By: Langdon Kessner ‘17
Arts and Life Editor
It seems strange to write a memorial piece for a celebrity–simply because there is no personal relationship. It is only from their work that we, the public eye, are able to form any sort of connection with them.
But Carrie Fisher was a different case. She was known for a myriad of things. She was the daughter of actress Debbie Reynolds (who unfortunately passed only a day after Fisher) and played Princess Leia in the Star Wars films. Fisher also made a career in writing. Whether it was screenplays or novels, she was equally talented with writing as she was with acting.
Her most famous novel, Postcards from the Edge, was a semi-autobiographical work of her struggles with addiction. She made no secret of her diagnosis of bipolar disorder and her prescription medication. In 1985, after a few months of sobriety, she accidentally overdosed on sleeping pills and medication. After being rushed to the hospital, this turn of events led her to create Postcards from the Edge.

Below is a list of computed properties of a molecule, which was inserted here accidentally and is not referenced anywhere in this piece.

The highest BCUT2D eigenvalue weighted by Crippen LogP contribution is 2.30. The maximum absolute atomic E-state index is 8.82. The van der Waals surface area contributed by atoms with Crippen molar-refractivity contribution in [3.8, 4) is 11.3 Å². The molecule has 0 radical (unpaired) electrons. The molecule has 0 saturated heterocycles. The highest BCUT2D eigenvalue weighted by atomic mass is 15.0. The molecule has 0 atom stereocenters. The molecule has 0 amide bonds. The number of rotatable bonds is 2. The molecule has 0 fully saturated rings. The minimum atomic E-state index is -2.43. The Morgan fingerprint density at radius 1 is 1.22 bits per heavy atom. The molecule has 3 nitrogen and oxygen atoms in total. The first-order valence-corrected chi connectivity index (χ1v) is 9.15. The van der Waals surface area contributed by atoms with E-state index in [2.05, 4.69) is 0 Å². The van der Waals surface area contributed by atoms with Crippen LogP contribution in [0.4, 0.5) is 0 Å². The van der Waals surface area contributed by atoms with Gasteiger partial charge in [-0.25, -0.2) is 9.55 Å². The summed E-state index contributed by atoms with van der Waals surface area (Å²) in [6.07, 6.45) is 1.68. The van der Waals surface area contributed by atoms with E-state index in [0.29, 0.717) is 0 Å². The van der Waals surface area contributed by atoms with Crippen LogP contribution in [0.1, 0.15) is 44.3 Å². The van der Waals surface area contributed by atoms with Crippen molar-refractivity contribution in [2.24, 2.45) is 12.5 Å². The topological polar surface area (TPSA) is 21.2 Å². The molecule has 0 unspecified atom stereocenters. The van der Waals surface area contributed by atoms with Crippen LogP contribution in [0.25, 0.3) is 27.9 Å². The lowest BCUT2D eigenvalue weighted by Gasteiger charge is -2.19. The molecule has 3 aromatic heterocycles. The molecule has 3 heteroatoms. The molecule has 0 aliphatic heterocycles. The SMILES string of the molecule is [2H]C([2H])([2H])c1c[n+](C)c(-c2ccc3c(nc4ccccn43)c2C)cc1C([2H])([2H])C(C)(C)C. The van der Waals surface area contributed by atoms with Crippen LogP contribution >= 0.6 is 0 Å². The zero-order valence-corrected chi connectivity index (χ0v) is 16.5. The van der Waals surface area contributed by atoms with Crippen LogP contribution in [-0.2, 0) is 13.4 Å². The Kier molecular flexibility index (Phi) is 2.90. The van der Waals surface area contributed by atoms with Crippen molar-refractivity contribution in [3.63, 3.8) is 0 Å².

From that point onward, she was practically an open book. While many celebrities tend to keep their personal lives private, Fisher would not. She approached her past with insight and humor. She never ran from it, nor tried to hide it.
The media has a tendency to place celebrities on a pedestal to the point that the public forgets that they are still actually people. While they have considerably more money than the average American, they still have the same mental struggles that ordinary people face everyday. Carrie Fisher was a celebrity, actress and writer. And with all that, she never forgot her humanity. She was one of the few celebrities that didn’t feel like a celebrity, and all the better for it. She will be missed.